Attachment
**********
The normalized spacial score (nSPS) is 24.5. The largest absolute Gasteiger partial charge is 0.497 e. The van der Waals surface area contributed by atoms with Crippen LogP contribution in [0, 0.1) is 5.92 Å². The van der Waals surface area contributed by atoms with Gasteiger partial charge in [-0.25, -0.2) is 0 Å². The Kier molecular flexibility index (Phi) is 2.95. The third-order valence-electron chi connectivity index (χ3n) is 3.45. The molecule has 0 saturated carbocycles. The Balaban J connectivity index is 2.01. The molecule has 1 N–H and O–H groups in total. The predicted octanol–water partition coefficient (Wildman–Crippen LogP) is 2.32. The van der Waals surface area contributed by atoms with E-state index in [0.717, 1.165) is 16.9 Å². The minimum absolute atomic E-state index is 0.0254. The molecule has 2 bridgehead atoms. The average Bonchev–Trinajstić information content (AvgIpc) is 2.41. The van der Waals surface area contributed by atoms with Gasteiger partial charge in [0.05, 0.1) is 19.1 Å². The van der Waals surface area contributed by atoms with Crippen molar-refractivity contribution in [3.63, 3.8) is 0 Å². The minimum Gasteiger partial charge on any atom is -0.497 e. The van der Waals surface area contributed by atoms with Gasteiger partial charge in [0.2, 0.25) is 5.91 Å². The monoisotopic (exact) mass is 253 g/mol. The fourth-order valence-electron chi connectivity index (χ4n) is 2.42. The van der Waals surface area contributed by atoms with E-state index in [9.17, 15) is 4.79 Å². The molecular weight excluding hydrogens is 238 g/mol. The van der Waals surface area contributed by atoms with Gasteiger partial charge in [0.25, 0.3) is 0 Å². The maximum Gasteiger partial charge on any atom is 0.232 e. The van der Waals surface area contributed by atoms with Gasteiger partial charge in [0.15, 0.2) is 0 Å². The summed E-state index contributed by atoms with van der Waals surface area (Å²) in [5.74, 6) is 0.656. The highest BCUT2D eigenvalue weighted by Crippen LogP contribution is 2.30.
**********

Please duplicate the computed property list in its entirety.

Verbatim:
The normalized spacial score (nSPS) is 24.5. The largest absolute Gasteiger partial charge is 0.497 e. The van der Waals surface area contributed by atoms with Crippen LogP contribution in [0, 0.1) is 5.92 Å². The van der Waals surface area contributed by atoms with Gasteiger partial charge in [-0.25, -0.2) is 0 Å². The Kier molecular flexibility index (Phi) is 2.95. The third-order valence-electron chi connectivity index (χ3n) is 3.45. The molecule has 0 saturated carbocycles. The Balaban J connectivity index is 2.01. The molecule has 1 N–H and O–H groups in total. The predicted octanol–water partition coefficient (Wildman–Crippen LogP) is 2.32. The van der Waals surface area contributed by atoms with E-state index in [0.717, 1.165) is 16.9 Å². The minimum absolute atomic E-state index is 0.0254. The molecule has 2 bridgehead atoms. The average Bonchev–Trinajstić information content (AvgIpc) is 2.41. The van der Waals surface area contributed by atoms with Gasteiger partial charge in [0.05, 0.1) is 19.1 Å². The van der Waals surface area contributed by atoms with Crippen molar-refractivity contribution in [3.63, 3.8) is 0 Å². The minimum Gasteiger partial charge on any atom is -0.497 e. The van der Waals surface area contributed by atoms with Gasteiger partial charge in [0.2, 0.25) is 5.91 Å². The monoisotopic (exact) mass is 253 g/mol. The fourth-order valence-electron chi connectivity index (χ4n) is 2.42. The van der Waals surface area contributed by atoms with E-state index in [9.17, 15) is 4.79 Å². The molecular weight excluding hydrogens is 238 g/mol. The van der Waals surface area contributed by atoms with Gasteiger partial charge in [0.25, 0.3) is 0 Å². The maximum Gasteiger partial charge on any atom is 0.232 e. The van der Waals surface area contributed by atoms with Gasteiger partial charge in [0.15, 0.2) is 0 Å². The summed E-state index contributed by atoms with van der Waals surface area (Å²) in [5.74, 6) is 0.656. The highest BCUT2D eigenvalue weighted by Crippen LogP contribution is 2.30.